Pirated, "Illegal" software....

  • Posted by a hidden member.
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    May 30, 2012 11:44 PM GMT
    A few times a year a company comes to Columbus and runs ads in the media to get employees to report companies and organizations that are using unlicensed software. They set up these plausible, but unlikely scenarios of the disgruntled employee looking to get even with their employer over some "wrong", by reporting the illegal software....Does anyone else ever hear these ads and would you report your employer for pirated software...if it could put you out of a job or close the company? Has any one ever done it?
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    May 31, 2012 12:00 AM GMT
    Considering the cost of multiple licenses for businesses, I don't blame them for using pirated copies.

    When software companies stop overcharging, businesses will stop pirating it.
  • jim_sf

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    May 31, 2012 2:13 AM GMT
    Users of open-source software don't have to worry about extortion rackets like that.
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    May 31, 2012 2:56 AM GMT
    jim_stl saidUsers of open-source software don't have to worry about extortion rackets like that.


    I used to enjoy giving something mouth-to-mouth every time it seized up. At my age, it takes time away from the gym and has on one occasion, caused me to delay my vacation. Every spring, I route a PO for signatures on a $20K software and rights-to-use maintenance contract because this business depends on it.

    Today, a lot of software sends crash dumps back to home base and Flexera/Globetrotter is getting more difficult to crack (and some software has started detecting cracks and introducing random...mistakes.) Not worth risking months of labor over a dodgy software license.
  • jim_sf

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    May 31, 2012 3:06 AM GMT
    RobertF64 said
    jim_stl saidUsers of open-source software don't have to worry about extortion rackets like that.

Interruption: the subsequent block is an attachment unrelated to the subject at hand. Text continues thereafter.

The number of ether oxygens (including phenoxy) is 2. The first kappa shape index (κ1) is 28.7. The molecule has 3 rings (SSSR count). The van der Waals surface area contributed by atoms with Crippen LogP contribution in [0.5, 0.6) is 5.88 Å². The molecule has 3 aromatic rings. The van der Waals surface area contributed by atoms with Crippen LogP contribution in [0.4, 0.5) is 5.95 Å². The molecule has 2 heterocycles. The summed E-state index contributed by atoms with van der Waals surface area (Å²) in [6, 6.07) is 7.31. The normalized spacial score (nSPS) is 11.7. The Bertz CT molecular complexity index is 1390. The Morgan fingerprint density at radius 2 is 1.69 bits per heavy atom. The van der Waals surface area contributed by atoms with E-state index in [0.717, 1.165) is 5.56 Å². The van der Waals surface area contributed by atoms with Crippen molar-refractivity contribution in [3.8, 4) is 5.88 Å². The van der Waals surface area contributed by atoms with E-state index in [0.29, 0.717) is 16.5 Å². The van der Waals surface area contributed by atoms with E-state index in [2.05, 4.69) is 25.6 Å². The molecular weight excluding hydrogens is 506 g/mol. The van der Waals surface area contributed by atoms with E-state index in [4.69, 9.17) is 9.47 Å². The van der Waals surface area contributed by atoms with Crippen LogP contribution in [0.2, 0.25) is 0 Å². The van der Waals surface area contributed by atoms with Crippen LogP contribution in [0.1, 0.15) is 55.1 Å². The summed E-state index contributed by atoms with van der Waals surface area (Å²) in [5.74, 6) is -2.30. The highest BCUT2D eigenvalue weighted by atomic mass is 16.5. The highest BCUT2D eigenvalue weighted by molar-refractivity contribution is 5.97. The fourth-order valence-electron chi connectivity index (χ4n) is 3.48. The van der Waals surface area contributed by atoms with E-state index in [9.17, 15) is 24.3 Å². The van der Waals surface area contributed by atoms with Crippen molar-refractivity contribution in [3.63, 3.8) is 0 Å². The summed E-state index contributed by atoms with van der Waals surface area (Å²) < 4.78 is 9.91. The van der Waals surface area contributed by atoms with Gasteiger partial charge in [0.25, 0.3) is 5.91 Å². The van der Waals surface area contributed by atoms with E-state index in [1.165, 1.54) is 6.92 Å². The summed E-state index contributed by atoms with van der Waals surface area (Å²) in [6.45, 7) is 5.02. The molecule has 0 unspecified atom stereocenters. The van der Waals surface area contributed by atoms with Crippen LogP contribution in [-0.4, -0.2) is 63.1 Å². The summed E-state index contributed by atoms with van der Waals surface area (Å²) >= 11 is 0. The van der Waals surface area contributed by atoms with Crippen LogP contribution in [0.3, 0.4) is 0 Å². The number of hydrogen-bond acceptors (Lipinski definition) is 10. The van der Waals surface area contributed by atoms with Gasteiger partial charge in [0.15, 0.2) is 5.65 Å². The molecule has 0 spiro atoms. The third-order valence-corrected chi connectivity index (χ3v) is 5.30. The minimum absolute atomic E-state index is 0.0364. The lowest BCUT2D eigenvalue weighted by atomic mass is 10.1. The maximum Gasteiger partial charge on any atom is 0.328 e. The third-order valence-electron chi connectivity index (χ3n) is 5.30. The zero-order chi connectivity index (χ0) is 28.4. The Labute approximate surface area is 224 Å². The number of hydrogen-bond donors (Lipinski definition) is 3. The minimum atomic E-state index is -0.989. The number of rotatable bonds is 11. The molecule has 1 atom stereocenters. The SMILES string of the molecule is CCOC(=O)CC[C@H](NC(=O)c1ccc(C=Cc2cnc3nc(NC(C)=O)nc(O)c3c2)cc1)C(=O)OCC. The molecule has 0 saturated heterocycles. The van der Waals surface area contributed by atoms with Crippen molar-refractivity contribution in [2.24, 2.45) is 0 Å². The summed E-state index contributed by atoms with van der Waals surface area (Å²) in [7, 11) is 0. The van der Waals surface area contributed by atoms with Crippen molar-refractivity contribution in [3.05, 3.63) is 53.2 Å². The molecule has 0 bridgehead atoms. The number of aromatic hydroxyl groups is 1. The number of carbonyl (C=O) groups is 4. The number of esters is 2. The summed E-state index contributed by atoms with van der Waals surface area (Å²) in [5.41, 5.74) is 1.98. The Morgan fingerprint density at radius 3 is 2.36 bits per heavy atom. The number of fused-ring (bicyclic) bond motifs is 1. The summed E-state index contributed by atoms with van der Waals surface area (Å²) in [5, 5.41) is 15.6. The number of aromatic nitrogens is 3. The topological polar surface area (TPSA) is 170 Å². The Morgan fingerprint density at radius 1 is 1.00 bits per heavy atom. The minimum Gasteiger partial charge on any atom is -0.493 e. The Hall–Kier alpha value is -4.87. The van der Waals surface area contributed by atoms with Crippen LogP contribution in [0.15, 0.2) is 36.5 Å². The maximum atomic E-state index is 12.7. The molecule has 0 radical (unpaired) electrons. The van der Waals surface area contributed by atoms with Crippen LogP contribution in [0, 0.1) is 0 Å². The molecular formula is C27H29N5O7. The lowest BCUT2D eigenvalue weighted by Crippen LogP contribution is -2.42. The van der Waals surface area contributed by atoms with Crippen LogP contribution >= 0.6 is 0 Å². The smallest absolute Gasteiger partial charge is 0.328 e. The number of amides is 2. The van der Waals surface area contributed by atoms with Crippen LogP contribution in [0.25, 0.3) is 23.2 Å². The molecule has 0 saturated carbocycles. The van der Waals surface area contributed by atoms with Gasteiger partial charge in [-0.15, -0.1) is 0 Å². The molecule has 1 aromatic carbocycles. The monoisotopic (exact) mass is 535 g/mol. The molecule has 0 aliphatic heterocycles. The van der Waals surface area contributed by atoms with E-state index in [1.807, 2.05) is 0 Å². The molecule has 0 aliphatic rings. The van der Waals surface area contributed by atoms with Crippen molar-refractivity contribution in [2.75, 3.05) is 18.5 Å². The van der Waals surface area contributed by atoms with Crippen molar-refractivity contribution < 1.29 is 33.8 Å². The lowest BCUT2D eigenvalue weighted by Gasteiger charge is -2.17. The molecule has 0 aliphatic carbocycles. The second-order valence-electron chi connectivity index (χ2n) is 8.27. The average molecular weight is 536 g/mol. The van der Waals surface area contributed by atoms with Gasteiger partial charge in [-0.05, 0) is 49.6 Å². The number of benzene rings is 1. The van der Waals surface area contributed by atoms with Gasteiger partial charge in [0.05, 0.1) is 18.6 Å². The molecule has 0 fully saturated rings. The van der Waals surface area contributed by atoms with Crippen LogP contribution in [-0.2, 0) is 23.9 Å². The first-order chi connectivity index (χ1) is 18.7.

I used to enjoy giving something mouth-to-mouth every time it seized up. At my age, it takes time away from the gym and has on one occasion, caused me to delay my vacation. Every spring, I route a PO for signatures on a $20K software and rights-to-use maintenance contract because this business depends on it.

    Today, a lot of software sends crash dumps back to home base and Flexera/Globetrotter is getting more difficult to crack (and some software has started detecting cracks and introducing random...mistakes.) Not worth risking months of labor over a dodgy software license.


    I've had to delay vacation, several times, to fix big-time paid software. That's more an occupational hazard than anything, as far as I'm concerned.

    I also run servers with open-source bioinformatics software, and while those aren't 100% problem-free, I find them much easier to manage and repair. Most of the problems I find can be fixed with a good Googling, and those that can't will be when I'm done.
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    May 31, 2012 3:20 AM GMT
    mizzouguy10 said
    paulflexes saidConsidering the cost of multiple licenses for businesses, I don't blame them for using pirated copies.

    When software companies stop overcharging, businesses will stop pirating it.


    That's not how the market works...

    It's always

    Free >>>>>>>> any cost in the world
    Apparently the market isn't working, or they wouldn't be trying to make employees turn in their employers.
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    May 31, 2012 3:50 AM GMT
    jim_stl said

    I've had to delay vacation, several times, to fix big-time paid software. That's more an occupational hazard than anything, as far as I'm concerned.

    I also run servers with open-source bioinformatics software, and while those aren't 100% problem-free, I find them much easier to manage and repair. Most of the problems I find can be fixed with a good Googling, and those that can't will be when I'm done.


    Like yourself, large RH installs benefit from dedicated and knowledgeable staff. Aside from the usual hard drive losses, my problems with "we-make-purple-computers" now Oracle, were mostly limited to lightning strikes or bad Sonet configs

    RH taught me there is an advantage to paying a premium to get a situation where only fewer than five different video cards are possible (Solaris or Apple.)

    Software drivers are a whole lot easier to find and they've been thoroughly flogged before release.

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    May 31, 2012 3:52 AM GMT
    mizzouguy10 said
    paulflexes said
    mizzouguy10 said
    paulflexes saidConsidering the cost of multiple licenses for businesses, I don't blame them for using pirated copies.

    When software companies stop overcharging, businesses will stop pirating it.


    That's not how the market works...

    It's always

    Free >>>>>>>> any cost in the world
    Apparently the market isn't working, or they wouldn't be trying to make employees turn in their employers.